FT : Enterprise Software

Tuesday, January 29, 2008

In software, big is beautiful.  Economies of scale work nicely when you have to spend heavily to develop products and distribute them.  Customers want to know that their supplier will still be around in a few years’ time to support the expensive licence they are buying today.  And network effects prompt purchasers to move in herds, providing sellers with a helpful slug of pricing power.  The size advantage means mergers and acquisitions have proved popular.  Software deals signed globally last year totalled $67bn, only a shade lower than the bubble-inspired $70bn spent in 2000, according to Dealogic.  A fifth of that involved the market for “business intelligence” – software that helps with the analysis of data.  All three of the market leaders have been snapped up: Hyperion went to Oracle, SAP is buying Business Objects and IBM bought Cognos.  Consolidation has reached the stage where only mopping up remains to be done.  Between them Oracle and SAP control almost half the global market for big business software.  Aside from Microsoft and IBM, there is only a handful of competitors with more than 2% of the overall market.  In Europe, Autonomy, Temenos, Software and Sage are the only listed software companies left with annual licence revenues of more than $100m.  So where next?  Software as a service or “Saas” is in vogue: Saas provider Netsuite, listed in New York in December, has a $1.8bn enterprise value, implying a multiple of 12 times prospective sales.  Such popularity may not last – a risk is that struggling customers can scale down as easily as they scale up.  But it does highlight the trend from maintenance spending on existing hardware and services towards new software applications with a clearer productivity benefit.  If software companies can continue to increase their share of IT budgets, they will not have to keep shopping for growth.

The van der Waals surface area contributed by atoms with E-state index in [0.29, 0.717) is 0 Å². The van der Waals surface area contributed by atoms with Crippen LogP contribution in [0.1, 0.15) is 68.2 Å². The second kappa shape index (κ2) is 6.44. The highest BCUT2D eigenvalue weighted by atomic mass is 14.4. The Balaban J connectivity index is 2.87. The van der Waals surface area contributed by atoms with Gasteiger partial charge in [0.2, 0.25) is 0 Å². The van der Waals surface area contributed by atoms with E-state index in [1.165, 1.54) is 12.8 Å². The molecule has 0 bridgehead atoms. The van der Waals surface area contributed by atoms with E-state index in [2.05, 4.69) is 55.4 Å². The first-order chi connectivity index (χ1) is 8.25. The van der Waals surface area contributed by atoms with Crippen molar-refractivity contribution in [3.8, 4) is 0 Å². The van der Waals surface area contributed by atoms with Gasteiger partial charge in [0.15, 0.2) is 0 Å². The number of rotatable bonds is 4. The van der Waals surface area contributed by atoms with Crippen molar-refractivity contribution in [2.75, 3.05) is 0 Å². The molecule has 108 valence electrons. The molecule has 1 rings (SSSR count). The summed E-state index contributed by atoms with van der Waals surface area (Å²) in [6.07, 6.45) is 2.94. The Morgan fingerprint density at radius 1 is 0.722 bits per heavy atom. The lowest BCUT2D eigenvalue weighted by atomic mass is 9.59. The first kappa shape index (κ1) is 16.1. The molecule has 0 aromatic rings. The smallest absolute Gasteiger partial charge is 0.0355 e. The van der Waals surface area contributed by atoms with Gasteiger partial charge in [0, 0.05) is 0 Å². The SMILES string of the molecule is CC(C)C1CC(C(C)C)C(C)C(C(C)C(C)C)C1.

Reference : http://www.ft.com/cms/s/1/fac8e694-cd88-11dc-9e4e-000077b07658.html

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